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Application of small-angle neutron scattering (SANS) to irradiated pressure vessel steels and iron based model alloys

Ulbricht, A.
It is known that fast neutron irradiation induces nanometre-sized defects in reactor pressure vessel (RPV) steels. SANS can detect changes of microstructure on such a small size scale and operates as volume integrating measuring method, i.e. statistically reliable mean values can be determined.

Purpose of the talk is to describe preparation, measuring procedure and raw-data treatment of a SANS experiment as well as data interpretation considering as example the analysis of irradiation-induced defect/solute clusters in RPV steels and iron alloys. Preparation covers not only preparation and transport of radioactive specimen but also to submit a scientific proposal to get access to a SANS facility. Part of the measuring procedure and data treatment are absolute calibration, background correction etc.

A particular example for the application of SANS in the field of RPV steels is sketched below. More examples will be outlined in the presentation. Fig. 1 shows a SANS image recorded by an two-dimensional position-sensitive detector consisting of 64x64 cells with a size of 1x1 cm^2. It was obtained for a Fe-based alloy placed in a saturation magnetic field. The scattering vector, Q, is proportional to the scattering angle. The anisotropic scattering pattern is caused by the magnetic field and can be used to separate magnetic and nuclear scattering contributions.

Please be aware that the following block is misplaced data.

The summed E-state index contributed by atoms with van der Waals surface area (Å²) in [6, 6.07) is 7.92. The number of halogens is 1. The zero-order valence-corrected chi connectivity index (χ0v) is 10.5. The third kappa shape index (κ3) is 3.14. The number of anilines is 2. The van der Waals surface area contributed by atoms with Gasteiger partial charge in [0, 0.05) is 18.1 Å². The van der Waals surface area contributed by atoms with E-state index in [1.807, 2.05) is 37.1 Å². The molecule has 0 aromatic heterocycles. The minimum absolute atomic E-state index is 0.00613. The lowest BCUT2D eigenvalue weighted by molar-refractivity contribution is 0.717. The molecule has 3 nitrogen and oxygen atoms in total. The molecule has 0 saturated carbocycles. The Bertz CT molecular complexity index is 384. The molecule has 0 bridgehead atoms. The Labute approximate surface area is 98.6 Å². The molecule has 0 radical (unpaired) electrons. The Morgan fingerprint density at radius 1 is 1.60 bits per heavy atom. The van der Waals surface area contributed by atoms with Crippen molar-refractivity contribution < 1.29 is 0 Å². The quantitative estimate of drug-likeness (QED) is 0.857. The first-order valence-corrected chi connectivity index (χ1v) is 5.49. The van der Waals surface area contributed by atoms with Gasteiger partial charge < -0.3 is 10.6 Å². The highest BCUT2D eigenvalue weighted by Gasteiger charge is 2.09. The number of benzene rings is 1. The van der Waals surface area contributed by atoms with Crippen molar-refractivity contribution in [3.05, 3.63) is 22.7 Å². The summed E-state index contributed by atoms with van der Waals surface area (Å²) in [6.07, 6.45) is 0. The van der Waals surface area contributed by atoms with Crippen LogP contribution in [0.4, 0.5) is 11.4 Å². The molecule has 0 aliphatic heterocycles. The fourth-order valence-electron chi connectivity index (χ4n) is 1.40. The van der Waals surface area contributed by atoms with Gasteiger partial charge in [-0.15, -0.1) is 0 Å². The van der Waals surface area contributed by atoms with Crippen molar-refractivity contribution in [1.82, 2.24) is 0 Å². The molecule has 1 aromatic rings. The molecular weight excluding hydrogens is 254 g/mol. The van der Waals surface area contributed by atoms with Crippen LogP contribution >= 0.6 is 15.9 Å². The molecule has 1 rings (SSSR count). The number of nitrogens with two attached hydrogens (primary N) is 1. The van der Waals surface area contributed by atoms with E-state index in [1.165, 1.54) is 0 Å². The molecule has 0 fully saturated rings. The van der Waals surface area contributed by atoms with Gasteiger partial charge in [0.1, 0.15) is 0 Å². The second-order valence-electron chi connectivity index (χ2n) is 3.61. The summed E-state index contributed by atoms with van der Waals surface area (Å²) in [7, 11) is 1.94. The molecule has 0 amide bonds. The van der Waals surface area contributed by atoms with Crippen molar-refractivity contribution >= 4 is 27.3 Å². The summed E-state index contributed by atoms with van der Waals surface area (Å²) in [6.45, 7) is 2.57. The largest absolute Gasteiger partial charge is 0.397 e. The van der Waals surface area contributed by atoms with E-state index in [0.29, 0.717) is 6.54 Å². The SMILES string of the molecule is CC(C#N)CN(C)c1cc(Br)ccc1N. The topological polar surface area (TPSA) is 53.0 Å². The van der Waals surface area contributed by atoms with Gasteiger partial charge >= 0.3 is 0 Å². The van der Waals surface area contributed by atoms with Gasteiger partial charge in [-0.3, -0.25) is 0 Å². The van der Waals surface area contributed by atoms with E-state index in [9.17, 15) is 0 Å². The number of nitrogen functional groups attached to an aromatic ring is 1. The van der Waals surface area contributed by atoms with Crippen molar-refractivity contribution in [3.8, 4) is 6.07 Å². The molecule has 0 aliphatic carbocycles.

The measured dependence of the scattered intensity on scattering vector (also called scattering curve) is presented in Fig. 2 for an RPV steel in two different irradiation conditions and the unirradiated reference state. An increase of the scattered intensity is observed in the range Q > 0.5 nm^-1. This increase is caused by irradiation-induced defect/solute clusters. The size distribution of these clusters is obtained by Fourier transformation of the scattering curve. The underlying assumptions will be discussed in the talk. The calculated size distribution of the irradiation-induced clusters is shown in Fig. 3.

The basic findings of this experiment are a volume fraction of clusters, which increases with neutron fluence and a mean cluster radius of about 1 nm independent of neutron fluence.
Keywords: small-angle neutron scattering, reactor pressure vessel steel, iron alloy, irradiation damage
  • Invited lecture (Conferences)
    International School on Experimental Quantification of Irradiation Damage (ISQUID), 25.-29.09.2006, Rochehaut sur Semois, Belgium
  • Contribution to proceedings
    International School on Experimental Quantification of Irradiation Damage (ISQUID), 25.-29.09.2006, Rochehaut sur Semois, Belgium

Publ.-Id: 8894